S&P Risk Models
There was an interesting segement on NPR this morning, “Economy Got You Down? Many Blame Rating Firms” that covered amongst other things the risk model that Standard and Poors used to rate bonds and in specific mortgage backed ones. There are a few choice quotes in the story about how the organizations approached the models in the face of branching out to new classes of customers with whom they had little to no experience:
The new bonds were based on pools of thousands of mortgages. If you bought one of these bonds, you were basically loaning money to people for their houses. What the equation tried to predict was how likely the homeowners were to keep making payments.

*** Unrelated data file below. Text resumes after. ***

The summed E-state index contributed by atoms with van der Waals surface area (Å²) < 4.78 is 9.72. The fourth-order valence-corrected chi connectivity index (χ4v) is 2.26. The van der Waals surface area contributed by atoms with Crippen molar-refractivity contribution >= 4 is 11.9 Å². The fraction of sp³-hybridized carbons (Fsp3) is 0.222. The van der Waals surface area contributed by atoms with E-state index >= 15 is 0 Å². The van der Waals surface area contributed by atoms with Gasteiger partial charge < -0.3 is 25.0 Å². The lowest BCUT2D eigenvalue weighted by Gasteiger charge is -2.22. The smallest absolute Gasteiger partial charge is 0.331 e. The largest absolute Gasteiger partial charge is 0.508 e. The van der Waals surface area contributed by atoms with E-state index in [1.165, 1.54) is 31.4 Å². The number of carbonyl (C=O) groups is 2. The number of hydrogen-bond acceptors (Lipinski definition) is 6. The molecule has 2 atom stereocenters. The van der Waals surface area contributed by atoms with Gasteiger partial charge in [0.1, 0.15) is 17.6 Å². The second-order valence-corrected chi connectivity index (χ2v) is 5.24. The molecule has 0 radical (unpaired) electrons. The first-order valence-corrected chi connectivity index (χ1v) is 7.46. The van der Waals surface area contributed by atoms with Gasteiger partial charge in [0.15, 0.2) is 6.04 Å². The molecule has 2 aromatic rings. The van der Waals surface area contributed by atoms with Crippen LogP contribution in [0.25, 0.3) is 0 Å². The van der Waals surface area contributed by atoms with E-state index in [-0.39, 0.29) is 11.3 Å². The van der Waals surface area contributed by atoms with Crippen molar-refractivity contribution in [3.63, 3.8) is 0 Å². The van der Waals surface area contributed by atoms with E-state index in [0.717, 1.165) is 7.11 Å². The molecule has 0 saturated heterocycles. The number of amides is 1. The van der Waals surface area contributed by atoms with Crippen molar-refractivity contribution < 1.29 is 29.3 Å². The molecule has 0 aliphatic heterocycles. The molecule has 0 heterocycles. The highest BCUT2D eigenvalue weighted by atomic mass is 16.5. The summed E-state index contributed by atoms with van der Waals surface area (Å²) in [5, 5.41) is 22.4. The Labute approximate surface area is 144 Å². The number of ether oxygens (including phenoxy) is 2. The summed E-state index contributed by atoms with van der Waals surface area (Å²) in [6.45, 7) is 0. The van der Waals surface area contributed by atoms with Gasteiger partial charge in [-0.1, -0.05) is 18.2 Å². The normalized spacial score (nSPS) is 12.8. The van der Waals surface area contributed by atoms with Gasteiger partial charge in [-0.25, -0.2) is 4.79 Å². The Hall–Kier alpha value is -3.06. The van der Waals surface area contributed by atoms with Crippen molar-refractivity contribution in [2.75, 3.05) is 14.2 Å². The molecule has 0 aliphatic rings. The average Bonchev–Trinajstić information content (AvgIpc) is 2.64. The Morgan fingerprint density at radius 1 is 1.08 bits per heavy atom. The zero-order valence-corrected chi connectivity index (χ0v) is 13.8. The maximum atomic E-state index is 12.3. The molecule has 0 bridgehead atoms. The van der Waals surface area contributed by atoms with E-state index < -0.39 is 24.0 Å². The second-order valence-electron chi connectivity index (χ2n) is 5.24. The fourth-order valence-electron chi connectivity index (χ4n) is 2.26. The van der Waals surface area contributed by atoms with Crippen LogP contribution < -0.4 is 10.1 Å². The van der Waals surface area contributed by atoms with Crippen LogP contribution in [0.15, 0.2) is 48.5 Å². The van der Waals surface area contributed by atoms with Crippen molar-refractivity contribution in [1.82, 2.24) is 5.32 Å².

The system made sense, Raiter says, until loan issuers started offering mortgages to people who didn’t have great credit and in some cases didn’t have a job.
Raiter says there wasn’t a lot of data on these new homebuyers. He says he told his bosses they needed better data and a better model for assessing the riskiness of the loans.
He remembers them telling him, “You’ve got 94 percent market share. You’re not going to get any more if you build a new model.” He adds, “To them it was just a tool. And we were making a lot of money with it. So why change it?”
This is a common theme throughout the story and while S&P claims they changed their models it also appears that they weren’t willing to discuss this in detail with NPR. Assuming this is in fact accurate what we have here is not failure of models, but rather an unwillingness to pay attention to what the models were telling them. What do you think?